Tag Archives: indonesia

By Me and a Colleague: Islamic State Using Telegram Messaging App to Communicate with Radicals in Indonesia, Malaysia

The story begins:

Communications app Telegram Messenger is in the spotlight after the deadly terrorist attacks in Jakarta last week, with experts in Indonesia and Malaysia saying Islamic State radicals in Syria have used the platform to recruit members from Southeast Asia.

The revelations underscore both the apparent popularity of the Berlin-based app among members of the terror organization and the challenges it poses to authorities in tracking its private, encrypted chats.

Malaysian police on Saturday said its counterterrorism unit last week arrested four suspects, three of whom were recruited to join Islamic State in Syria by a Malaysian national via Telegram and Facebook Inc.’s social-networking platform.

Telegram, which in November said it blocked 78 of its public channels across 12 languages related to Islamic State, was one of the first apps to explicitly cater to privacy enthusiasts after reports in 2013 alleging widespread surveillance by U.S. intelligence.

Islamic State has used Telegram, a free platform that can be accessed via mobile devices and desktop computers, to disseminate public statements, such as its claim of responsibility for the November attacks in Paris.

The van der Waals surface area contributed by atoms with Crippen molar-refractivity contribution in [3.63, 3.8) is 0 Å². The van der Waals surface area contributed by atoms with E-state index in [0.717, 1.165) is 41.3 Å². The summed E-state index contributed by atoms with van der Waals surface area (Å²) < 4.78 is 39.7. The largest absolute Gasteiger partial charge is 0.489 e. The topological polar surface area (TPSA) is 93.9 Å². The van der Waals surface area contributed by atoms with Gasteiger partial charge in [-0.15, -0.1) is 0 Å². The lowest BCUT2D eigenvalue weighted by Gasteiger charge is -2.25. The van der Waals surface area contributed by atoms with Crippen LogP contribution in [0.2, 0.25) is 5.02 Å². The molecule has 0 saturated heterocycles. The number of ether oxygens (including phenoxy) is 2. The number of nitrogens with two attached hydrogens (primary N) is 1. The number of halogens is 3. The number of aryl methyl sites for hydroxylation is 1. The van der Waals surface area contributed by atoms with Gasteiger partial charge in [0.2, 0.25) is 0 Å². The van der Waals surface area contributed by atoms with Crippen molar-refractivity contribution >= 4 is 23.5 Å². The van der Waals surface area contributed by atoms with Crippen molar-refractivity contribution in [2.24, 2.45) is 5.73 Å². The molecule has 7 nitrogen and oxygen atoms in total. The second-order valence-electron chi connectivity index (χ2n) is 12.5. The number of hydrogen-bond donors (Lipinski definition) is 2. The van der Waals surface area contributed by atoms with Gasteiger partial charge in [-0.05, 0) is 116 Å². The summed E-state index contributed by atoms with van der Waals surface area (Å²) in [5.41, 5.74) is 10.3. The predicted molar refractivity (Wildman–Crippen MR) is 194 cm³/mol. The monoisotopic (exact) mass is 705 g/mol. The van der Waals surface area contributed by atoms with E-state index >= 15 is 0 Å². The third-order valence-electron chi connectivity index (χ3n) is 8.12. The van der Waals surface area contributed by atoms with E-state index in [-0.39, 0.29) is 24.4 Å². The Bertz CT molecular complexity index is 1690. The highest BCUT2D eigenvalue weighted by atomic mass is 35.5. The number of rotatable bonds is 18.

By Me and a Colleague: Facebook’s Internet.org Iniative Faces Pushback

The story, which ran last week online and on the front page of The WSJ‘s global edition, begins:

When Muhammad Maiyagy Gery heard about a new mobile app from Facebook Inc. that provides free Internet access in his native Indonesia, he was excited.

But after testing it, the 24-year-old student from a mining town on the eastern edge of Borneo soon deleted the app, called Internet.org, frustrated that he was unable to access Google.com and some local Indonesian sites.

Mr. Gery said Facebook Chief Executive Mark Zuckerberg is an “inspiration in the tech world,” but added that the company’s free Internet effort is “inadequate.”

Mr. Gery’s reaction illustrates the unexpected criticism Facebook has encountered to its bold initiative to bring free Internet access to the world’s four billion people who don’t have it, and to increase connectivity among those with limited access. He is one of many users who say a Facebook-led partnership is providing truncated access to websites, thwarting the principles of what is known in the U.S. as net neutrality—the view that Internet providers shouldn’t be able to dictate consumer access to websites.

Embedded above and online here is an accompanying video. (You may recognize the narrator’s voice.)